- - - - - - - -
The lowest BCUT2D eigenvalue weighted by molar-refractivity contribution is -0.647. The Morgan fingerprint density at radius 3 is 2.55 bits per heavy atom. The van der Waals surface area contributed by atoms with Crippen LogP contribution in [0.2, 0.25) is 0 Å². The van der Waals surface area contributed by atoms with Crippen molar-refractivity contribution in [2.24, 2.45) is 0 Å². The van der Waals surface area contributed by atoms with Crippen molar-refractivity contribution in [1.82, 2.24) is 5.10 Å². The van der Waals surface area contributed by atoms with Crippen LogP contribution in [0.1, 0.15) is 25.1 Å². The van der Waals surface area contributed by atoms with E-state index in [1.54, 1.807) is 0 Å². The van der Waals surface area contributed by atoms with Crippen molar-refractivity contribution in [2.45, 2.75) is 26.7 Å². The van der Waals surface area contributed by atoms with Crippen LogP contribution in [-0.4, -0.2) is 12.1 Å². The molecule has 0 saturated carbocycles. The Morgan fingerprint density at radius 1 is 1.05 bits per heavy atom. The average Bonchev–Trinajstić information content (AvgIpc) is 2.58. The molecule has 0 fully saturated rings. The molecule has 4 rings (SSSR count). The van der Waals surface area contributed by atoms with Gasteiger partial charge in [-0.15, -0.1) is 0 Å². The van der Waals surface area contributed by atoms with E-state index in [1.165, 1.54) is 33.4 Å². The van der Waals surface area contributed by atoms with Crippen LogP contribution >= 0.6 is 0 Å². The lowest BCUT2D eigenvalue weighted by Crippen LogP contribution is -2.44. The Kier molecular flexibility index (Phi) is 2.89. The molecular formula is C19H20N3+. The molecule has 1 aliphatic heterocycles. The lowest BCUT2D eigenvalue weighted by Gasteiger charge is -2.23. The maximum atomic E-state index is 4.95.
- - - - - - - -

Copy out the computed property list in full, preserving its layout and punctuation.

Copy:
The lowest BCUT2D eigenvalue weighted by molar-refractivity contribution is -0.647. The Morgan fingerprint density at radius 3 is 2.55 bits per heavy atom. The van der Waals surface area contributed by atoms with Crippen LogP contribution in [0.2, 0.25) is 0 Å². The van der Waals surface area contributed by atoms with Crippen molar-refractivity contribution in [2.24, 2.45) is 0 Å². The van der Waals surface area contributed by atoms with Crippen molar-refractivity contribution in [1.82, 2.24) is 5.10 Å². The van der Waals surface area contributed by atoms with Crippen LogP contribution in [0.1, 0.15) is 25.1 Å². The van der Waals surface area contributed by atoms with E-state index in [1.54, 1.807) is 0 Å². The van der Waals surface area contributed by atoms with Crippen molar-refractivity contribution in [2.45, 2.75) is 26.7 Å². The van der Waals surface area contributed by atoms with Crippen LogP contribution in [-0.4, -0.2) is 12.1 Å². The molecule has 0 saturated carbocycles. The Morgan fingerprint density at radius 1 is 1.05 bits per heavy atom. The average Bonchev–Trinajstić information content (AvgIpc) is 2.58. The molecule has 0 fully saturated rings. The molecule has 4 rings (SSSR count). The van der Waals surface area contributed by atoms with Gasteiger partial charge in [-0.15, -0.1) is 0 Å². The van der Waals surface area contributed by atoms with E-state index in [1.165, 1.54) is 33.4 Å². The van der Waals surface area contributed by atoms with Crippen LogP contribution >= 0.6 is 0 Å². The lowest BCUT2D eigenvalue weighted by Crippen LogP contribution is -2.44. The Kier molecular flexibility index (Phi) is 2.89. The molecular formula is C19H20N3+. The molecule has 1 aliphatic heterocycles. The lowest BCUT2D eigenvalue weighted by Gasteiger charge is -2.23. The maximum atomic E-state index is 4.95.